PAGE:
Tuesday, April 21, 2009

Mu Guiying and Chinese names


I've been reading in the New York Times (article here) how the Chinese government is trying to push through a name reform. Chinese families have of late been choosing more and more names which utilize unusual and uncommon Chinese characters. This has resulted in problems when issuing ID cards. Computers can not recognize these unusual characters and thus the government wants to issue a list of characters that future parents will be allowed to use when giving their child a name. This might sound strange to Western ears but in China the family surname, xìng性 comes first followed by one or two given names, míng . Surnames in China are quite limited as compared to say the United States where 70,000 surnames cover 90 percent of Americans. In China 85 percent of the population share only around 100 family names. Thus the importance put on the given name, which is created by the parents and has virtually endless possibilities. The government wants to limit the number of characters parents are allowed to use to around 8,500. Parents are just not having it though so nothing definite has happened yet.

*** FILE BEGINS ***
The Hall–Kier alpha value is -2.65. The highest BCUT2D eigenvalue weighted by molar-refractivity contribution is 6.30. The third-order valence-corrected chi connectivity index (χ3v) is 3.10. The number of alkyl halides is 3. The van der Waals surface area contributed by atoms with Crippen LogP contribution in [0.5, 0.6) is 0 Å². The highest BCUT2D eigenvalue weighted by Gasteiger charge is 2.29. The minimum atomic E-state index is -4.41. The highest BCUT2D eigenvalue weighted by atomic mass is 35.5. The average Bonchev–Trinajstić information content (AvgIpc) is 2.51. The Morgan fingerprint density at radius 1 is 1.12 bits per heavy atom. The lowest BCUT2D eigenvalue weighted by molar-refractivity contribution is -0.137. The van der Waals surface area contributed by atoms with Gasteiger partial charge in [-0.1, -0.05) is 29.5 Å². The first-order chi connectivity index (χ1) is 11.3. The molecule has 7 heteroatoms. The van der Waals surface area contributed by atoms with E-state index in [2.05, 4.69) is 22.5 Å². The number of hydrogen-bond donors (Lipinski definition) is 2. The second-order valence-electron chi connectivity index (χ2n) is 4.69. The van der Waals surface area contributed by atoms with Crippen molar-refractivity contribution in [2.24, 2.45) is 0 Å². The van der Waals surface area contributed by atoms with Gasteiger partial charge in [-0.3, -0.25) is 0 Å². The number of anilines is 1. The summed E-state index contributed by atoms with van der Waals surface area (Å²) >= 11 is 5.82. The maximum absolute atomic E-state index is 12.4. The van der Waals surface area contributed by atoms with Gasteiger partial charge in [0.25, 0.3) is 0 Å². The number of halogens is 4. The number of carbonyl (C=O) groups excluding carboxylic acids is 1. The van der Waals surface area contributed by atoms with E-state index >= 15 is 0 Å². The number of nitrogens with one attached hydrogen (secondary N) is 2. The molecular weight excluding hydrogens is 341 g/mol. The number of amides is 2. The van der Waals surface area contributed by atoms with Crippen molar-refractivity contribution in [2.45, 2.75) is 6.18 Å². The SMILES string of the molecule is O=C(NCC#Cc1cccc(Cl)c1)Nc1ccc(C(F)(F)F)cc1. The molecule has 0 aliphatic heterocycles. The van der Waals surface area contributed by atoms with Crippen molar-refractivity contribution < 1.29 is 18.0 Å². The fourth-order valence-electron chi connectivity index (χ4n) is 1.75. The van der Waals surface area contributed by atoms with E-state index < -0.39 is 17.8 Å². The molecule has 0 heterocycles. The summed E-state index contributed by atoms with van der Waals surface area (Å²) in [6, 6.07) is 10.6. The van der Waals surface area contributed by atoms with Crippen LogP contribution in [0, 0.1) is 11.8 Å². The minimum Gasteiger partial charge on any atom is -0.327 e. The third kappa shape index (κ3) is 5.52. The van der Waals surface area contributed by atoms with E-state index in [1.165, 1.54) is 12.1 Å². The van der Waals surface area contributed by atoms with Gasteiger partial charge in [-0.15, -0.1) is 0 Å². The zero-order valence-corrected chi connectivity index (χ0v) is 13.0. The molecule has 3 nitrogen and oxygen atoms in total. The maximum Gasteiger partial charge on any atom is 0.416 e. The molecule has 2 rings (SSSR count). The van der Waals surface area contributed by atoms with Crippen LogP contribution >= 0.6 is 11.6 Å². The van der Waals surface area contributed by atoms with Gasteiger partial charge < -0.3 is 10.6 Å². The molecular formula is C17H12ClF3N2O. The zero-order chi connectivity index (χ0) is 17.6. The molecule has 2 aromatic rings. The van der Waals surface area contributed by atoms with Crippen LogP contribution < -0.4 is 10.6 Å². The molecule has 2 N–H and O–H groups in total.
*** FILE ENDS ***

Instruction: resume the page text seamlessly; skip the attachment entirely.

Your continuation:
My Chinese name is  Guìyīng 穆桂英. Whenever I tell this name to a native Chinese they burst out laughing and ask me if I know who Mu Guiying was. After all these years I do know of course, she was a famous female warrior and general and heroine of the Yang Saga, a popular fiction from the Northern Song, depicting the heroic Yang family  of warriors. Mu Guiying is often depicted in Chinese opera and she is as famous as Hua Mulan which is more well known in the West because of the Disney movies loosely depicting her  life. Brave and clever Mu Guiying is described like this by poet Du Fu in "Viewing a Student of Madame Kung Sun": “Her swinging sword flashes like nine falling suns shot by Yet the legendary bowman; she moves with the force of a team of Dragons driven by the gods through the sky; her strokes and attacks are like those of terrible thunder; and when she stops all is still as water reflecting the clear moonlight.”
Why do I have this name? It was given to me in 1991 by Chinese friends here in Chengdu. They thought that it both sounded like my real name (Ingrid/Guiying (or Yinggui in reverse) and  Morejohn/Mu) and that it of course reflected my personality. Can't argue with either and it's a name that has been very easy to use all these years. Once heard no one ever forgets me or my name!

You can read more here about the popular opera Mu Guiying Takes Command.


  1. She's not a fictional character dude. She's a historical figure.

  2. I stand corrected, you are entirely right! The Yang Saga is historical biography with a bit of license.

    Thank-you for reading my blog, but then you would also have known that I am a dudette, not a dude.

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